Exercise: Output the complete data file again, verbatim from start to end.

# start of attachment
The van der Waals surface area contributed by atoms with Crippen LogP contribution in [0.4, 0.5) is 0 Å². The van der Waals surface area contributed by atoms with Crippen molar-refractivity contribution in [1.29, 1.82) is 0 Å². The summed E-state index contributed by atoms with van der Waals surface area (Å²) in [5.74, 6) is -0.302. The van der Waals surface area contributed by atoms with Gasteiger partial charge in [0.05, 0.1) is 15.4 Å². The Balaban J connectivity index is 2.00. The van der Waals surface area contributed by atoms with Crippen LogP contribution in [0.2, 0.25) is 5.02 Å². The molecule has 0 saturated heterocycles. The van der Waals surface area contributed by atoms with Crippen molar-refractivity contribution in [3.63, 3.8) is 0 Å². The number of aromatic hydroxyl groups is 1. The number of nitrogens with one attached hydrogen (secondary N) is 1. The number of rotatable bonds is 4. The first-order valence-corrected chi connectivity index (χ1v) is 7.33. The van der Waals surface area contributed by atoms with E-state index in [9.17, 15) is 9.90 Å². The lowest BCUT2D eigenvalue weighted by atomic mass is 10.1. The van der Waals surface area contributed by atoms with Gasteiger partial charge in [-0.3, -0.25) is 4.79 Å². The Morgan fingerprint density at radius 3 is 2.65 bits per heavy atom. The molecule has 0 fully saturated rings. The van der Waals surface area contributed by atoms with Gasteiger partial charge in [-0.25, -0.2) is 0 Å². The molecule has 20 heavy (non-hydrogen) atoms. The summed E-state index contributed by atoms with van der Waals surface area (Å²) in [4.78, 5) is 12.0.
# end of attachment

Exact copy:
The van der Waals surface area contributed by atoms with Crippen LogP contribution in [0.4, 0.5) is 0 Å². The van der Waals surface area contributed by atoms with Crippen molar-refractivity contribution in [1.29, 1.82) is 0 Å². The summed E-state index contributed by atoms with van der Waals surface area (Å²) in [5.74, 6) is -0.302. The van der Waals surface area contributed by atoms with Gasteiger partial charge in [0.05, 0.1) is 15.4 Å². The Balaban J connectivity index is 2.00. The van der Waals surface area contributed by atoms with Crippen LogP contribution in [0.2, 0.25) is 5.02 Å². The molecule has 0 saturated heterocycles. The van der Waals surface area contributed by atoms with Crippen molar-refractivity contribution in [3.63, 3.8) is 0 Å². The number of aromatic hydroxyl groups is 1. The number of nitrogens with one attached hydrogen (secondary N) is 1. The number of rotatable bonds is 4. The first-order valence-corrected chi connectivity index (χ1v) is 7.33. The van der Waals surface area contributed by atoms with E-state index in [9.17, 15) is 9.90 Å². The lowest BCUT2D eigenvalue weighted by atomic mass is 10.1. The van der Waals surface area contributed by atoms with Gasteiger partial charge in [-0.3, -0.25) is 4.79 Å². The Morgan fingerprint density at radius 3 is 2.65 bits per heavy atom. The molecule has 0 fully saturated rings. The van der Waals surface area contributed by atoms with Gasteiger partial charge in [-0.25, -0.2) is 0 Å². The molecule has 20 heavy (non-hydrogen) atoms. The summed E-state index contributed by atoms with van der Waals surface area (Å²) in [4.78, 5) is 12.0.